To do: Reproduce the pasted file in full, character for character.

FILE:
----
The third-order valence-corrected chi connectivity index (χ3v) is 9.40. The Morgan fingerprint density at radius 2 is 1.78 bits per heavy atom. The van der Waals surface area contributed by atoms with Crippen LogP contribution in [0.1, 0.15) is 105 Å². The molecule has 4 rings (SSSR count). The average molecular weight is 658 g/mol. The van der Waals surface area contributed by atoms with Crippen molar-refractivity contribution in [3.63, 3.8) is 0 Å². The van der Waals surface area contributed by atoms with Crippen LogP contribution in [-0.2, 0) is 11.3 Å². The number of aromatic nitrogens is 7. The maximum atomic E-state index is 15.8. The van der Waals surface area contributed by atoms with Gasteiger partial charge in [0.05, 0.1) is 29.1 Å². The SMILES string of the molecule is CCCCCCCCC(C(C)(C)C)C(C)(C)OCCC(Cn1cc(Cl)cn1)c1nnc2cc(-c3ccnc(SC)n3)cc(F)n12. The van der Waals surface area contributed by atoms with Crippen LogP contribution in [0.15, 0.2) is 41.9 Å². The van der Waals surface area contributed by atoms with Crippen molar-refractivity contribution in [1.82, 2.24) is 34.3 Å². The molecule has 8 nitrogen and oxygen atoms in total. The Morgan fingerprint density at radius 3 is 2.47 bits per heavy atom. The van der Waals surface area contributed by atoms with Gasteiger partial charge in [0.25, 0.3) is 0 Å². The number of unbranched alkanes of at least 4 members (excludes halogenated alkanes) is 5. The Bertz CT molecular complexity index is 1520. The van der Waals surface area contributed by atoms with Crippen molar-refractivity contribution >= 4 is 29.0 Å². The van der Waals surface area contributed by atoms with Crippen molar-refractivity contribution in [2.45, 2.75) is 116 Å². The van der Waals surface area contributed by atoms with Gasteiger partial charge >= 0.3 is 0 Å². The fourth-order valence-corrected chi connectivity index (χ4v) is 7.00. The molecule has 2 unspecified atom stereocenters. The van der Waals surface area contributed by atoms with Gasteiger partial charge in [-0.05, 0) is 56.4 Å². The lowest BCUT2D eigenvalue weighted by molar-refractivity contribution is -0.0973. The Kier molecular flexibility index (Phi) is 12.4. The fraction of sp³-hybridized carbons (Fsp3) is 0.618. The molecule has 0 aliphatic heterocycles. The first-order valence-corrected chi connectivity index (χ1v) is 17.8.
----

The third-order valence-corrected chi connectivity index (χ3v) is 9.40. The Morgan fingerprint density at radius 2 is 1.78 bits per heavy atom. The van der Waals surface area contributed by atoms with Crippen LogP contribution in [0.1, 0.15) is 105 Å². The molecule has 4 rings (SSSR count). The average molecular weight is 658 g/mol. The van der Waals surface area contributed by atoms with Crippen molar-refractivity contribution in [3.63, 3.8) is 0 Å². The van der Waals surface area contributed by atoms with Crippen LogP contribution in [-0.2, 0) is 11.3 Å². The number of aromatic nitrogens is 7. The maximum atomic E-state index is 15.8. The van der Waals surface area contributed by atoms with Gasteiger partial charge in [0.05, 0.1) is 29.1 Å². The SMILES string of the molecule is CCCCCCCCC(C(C)(C)C)C(C)(C)OCCC(Cn1cc(Cl)cn1)c1nnc2cc(-c3ccnc(SC)n3)cc(F)n12. The van der Waals surface area contributed by atoms with Crippen LogP contribution in [0.15, 0.2) is 41.9 Å². The van der Waals surface area contributed by atoms with Crippen molar-refractivity contribution in [1.82, 2.24) is 34.3 Å². The molecule has 8 nitrogen and oxygen atoms in total. The Morgan fingerprint density at radius 3 is 2.47 bits per heavy atom. The van der Waals surface area contributed by atoms with Gasteiger partial charge in [0.25, 0.3) is 0 Å². The number of unbranched alkanes of at least 4 members (excludes halogenated alkanes) is 5. The Bertz CT molecular complexity index is 1520. The van der Waals surface area contributed by atoms with Crippen molar-refractivity contribution >= 4 is 29.0 Å². The van der Waals surface area contributed by atoms with Crippen molar-refractivity contribution in [2.45, 2.75) is 116 Å². The van der Waals surface area contributed by atoms with Gasteiger partial charge >= 0.3 is 0 Å². The fourth-order valence-corrected chi connectivity index (χ4v) is 7.00. The molecule has 2 unspecified atom stereocenters. The van der Waals surface area contributed by atoms with Gasteiger partial charge in [-0.05, 0) is 56.4 Å². The lowest BCUT2D eigenvalue weighted by molar-refractivity contribution is -0.0973. The Kier molecular flexibility index (Phi) is 12.4. The fraction of sp³-hybridized carbons (Fsp3) is 0.618. The molecule has 0 aliphatic heterocycles. The first-order valence-corrected chi connectivity index (χ1v) is 17.8.